In this, the final section of our review, we must ask
the following question: do we expect the present value of
to be
fundamental (= defined by the parameters of a physical theory)
or accidental (= determined by initial conditions in the
early Universe)? At present, we have no answer to this question. Models for
considered in
previous sections admit both possibilities.
For instance, in the class of minimally-coupled lambda-field models
with an inverse power-law potential, the present value of
is fundamental
(= defined by the parameters of
*V*() only) if
"initially" (at the end
of inflation or at a later moment when the lambda-field becomes a separate
degree of freedom of matter)
was sufficiently small, so that the corresponding solution for
(*t*) had time to reach
a future attractor (the "tracker" solution of
[215,
188])
by the present epoch.
On the other hand, if the initial value
_{in} is large,
then the present value
_{0}
_{in}, and the current
value of the
-term
is accidental. Note that in the latter case
is practically time
independent now. Such a large value of
_{in} may, for
instance, be generated during an early inflationary stage, in which case
stochastic methods
[182,
183,
196]
may be used to derive probability distributions for
_{in} and
. As a byproduct
of such a mechanism, small quasi-static inhomogeneous perturbations of
will also be
generated.
^{(15)}

If is accidental,
then a wide range of "explanations" for its currently
(small) value can be given, based on
the most reliable form of the anthropic principle - the
weak anthropic principle. However, even if
is fundamental
and can be
expressed through other microphysical constants, one may still try to use
a more controversial form of this principle - the strong anthropic
principle.
^{(16)}

An anthropic argument for
> 0 has been
suggested by Banks (1985) and
Weinberg (1987),
who felt that the extraordinary difference between likely values of the
vacuum energy
_{} ~
_{m}
~ 10^{-29} g/cm^{3}
and the expected value (from a consideration of Planck scale physics)
_{P} ~
10^{93} g/cm^{3} could
only be understood through anthropic arguments, since, in the absence of a
fundamental symmetry which set the value of
to precisely zero,
it would be extremely fortuitous if particle physics determined a value for
_{}
which was comparable to the matter density at *this precise*
moment in the history of the universe. The case for the anthropic principle
as a viable means for understanding properties of
the universe has received a strong measure of
support from recent developments in inflationary cosmology.
A self-consistent treatment of quantum effects in inflationary models
has shown that the entire universe may consist of an ensemble
of sub-universes (separated from each other by particle horizons) having
`all possible types of vacuum states and all possible types of
compactification' of extra space-time dimensions
[131].
According to this picture
our observable universe is but one of an infinite
number of universes each having its own set of conserved quantities and
dimensions.
Since in each sub-universe physical fields determining the value of
have distinct values it is reasonable to expect that the value of
varies from one
sub-universe to another.

Weinberg (1987) showed that large values of
were unlikely to be
`observed' since the presence of observers demanded the existence of
galaxies
and galaxy formation was strongly suppressed if the energy in the
cosmological constant greatly exceeded the matter density (also see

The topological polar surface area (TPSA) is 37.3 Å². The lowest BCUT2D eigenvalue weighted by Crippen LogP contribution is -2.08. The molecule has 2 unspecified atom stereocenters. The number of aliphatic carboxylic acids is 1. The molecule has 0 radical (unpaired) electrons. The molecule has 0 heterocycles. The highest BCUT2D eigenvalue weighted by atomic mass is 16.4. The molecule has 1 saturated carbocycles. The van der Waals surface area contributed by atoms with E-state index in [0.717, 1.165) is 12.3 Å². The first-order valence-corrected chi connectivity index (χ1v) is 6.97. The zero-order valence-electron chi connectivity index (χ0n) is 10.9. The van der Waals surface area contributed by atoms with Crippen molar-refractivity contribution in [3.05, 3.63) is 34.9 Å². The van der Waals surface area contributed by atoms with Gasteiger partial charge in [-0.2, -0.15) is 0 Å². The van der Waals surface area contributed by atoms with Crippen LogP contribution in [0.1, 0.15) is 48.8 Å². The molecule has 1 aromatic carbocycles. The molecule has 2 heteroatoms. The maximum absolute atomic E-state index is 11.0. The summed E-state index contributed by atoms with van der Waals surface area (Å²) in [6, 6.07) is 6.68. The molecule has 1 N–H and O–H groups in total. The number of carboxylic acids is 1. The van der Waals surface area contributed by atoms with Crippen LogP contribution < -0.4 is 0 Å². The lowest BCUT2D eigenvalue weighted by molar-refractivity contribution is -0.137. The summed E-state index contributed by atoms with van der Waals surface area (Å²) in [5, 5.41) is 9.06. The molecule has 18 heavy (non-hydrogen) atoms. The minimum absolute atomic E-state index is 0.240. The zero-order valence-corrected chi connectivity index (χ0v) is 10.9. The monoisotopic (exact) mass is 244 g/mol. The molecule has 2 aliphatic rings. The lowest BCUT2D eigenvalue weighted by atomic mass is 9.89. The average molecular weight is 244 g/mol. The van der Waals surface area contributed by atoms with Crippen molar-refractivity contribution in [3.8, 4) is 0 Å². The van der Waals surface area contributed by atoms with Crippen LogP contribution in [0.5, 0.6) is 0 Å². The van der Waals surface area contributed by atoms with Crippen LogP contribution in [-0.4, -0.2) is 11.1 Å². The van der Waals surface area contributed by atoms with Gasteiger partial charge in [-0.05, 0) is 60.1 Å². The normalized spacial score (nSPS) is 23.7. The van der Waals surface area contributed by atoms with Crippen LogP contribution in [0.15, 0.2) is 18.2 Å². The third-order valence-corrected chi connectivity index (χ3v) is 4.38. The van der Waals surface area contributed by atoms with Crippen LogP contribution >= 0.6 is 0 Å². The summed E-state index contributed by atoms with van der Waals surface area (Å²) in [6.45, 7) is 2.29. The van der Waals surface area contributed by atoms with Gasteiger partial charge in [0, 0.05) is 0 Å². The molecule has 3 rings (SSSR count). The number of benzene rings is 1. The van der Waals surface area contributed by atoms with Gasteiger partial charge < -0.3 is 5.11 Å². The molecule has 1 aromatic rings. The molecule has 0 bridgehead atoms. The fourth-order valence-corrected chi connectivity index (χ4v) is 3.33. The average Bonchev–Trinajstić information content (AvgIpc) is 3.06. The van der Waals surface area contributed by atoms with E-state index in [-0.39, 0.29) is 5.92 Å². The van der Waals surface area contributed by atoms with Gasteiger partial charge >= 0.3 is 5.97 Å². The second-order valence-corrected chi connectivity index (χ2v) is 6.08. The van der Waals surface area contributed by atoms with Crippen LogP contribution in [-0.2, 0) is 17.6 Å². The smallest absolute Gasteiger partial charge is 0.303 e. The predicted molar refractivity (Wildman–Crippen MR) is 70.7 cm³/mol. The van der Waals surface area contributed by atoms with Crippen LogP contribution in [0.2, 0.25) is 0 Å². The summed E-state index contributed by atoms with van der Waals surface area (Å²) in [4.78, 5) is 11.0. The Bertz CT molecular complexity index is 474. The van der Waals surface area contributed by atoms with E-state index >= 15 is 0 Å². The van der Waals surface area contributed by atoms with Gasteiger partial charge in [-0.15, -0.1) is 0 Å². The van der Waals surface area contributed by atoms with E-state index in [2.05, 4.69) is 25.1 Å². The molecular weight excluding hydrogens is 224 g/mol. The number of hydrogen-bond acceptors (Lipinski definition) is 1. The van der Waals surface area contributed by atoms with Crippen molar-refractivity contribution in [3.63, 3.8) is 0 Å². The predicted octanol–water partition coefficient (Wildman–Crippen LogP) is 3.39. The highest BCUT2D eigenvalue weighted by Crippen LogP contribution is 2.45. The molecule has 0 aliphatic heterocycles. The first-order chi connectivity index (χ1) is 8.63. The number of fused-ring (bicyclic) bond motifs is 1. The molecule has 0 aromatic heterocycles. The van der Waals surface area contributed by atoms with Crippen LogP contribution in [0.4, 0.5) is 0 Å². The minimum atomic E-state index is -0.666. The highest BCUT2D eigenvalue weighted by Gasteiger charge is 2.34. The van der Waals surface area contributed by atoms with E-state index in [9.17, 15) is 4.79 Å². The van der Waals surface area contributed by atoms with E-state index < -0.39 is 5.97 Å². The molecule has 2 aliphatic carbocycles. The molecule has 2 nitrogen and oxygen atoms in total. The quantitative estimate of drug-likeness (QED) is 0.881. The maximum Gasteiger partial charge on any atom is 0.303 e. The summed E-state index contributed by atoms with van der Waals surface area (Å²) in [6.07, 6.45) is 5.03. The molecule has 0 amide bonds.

[55,
198]).
Martel, Shapiro & Weinberg (1998) have suggested that the
probability that observers living in a given sub-universe will measure
a value
_{} for the `vacuum
energy' be given by the expression

(125) |

where *F*(_{}) is the fraction of matter in galaxies in a
sub-universe with vacuum energy
_{} =
/
8*G*
[137].
The value of *F*(_{}) is
calculated assuming Gaussian initial fluctuations at recombination,
with a COBE-normalized
cold dark matter spectrum with a cosmological
constant (CDM).
The requirement that the observed value
_{, *} in
our sub-universe equal
the statistical mean or median evaluated over
all sub-universes (*i.e.*
_{, *} =
<_{}>, where
_{} =
/
3*H*_{0}^{2}) gives
a value which peaks in the region
_{, *} ~
0.6 - 0.9 for a broad region of parameter space and
assuming fairly reasonable conditions for galaxy formation
[137].
Thus small observed values of
_{} appear to be
strongly disfavoured by the anthropic argument !

^{15} Previous discussions involving quantum
cosmology also held the possibility that the value of
is not determined
uniquely. For instance Hawking (1984)
showed that the wave function for the universe could contain a
superposition of terms with different values for the cosmological
constant.
Investigating the effect of wormholes on quantum gravity, Coleman
(1988a,b)
subsequently showed that coupling constants whose values were not fixed
by symmetries in the Lagrangian could take on all possible values in
the superposition of terms describing the state vector in quantum cosmology.
Back.

^{16} The weak anthropic principle in the
narrow sense states that our location in space and time
should be such that it admits the existence of intelligent life.
An extension of this principle is that initial conditions allow
the existence of such a region in space-time.
On the other hand the strong anthropic principle
states that laws of nature should permit the existence of intelligent
life. It may be noted that the border between these two versions of the
anthropic principle is not absolutely rigid. Namely, by generalizing a
physical
theory (say, the electroweak model) with fixed constants into a more
general
theory where these constants may have arbitrary values depending upon
initial
conditions, we make a step from the strong to the weak anthropic principle
(also see [11]).
Back.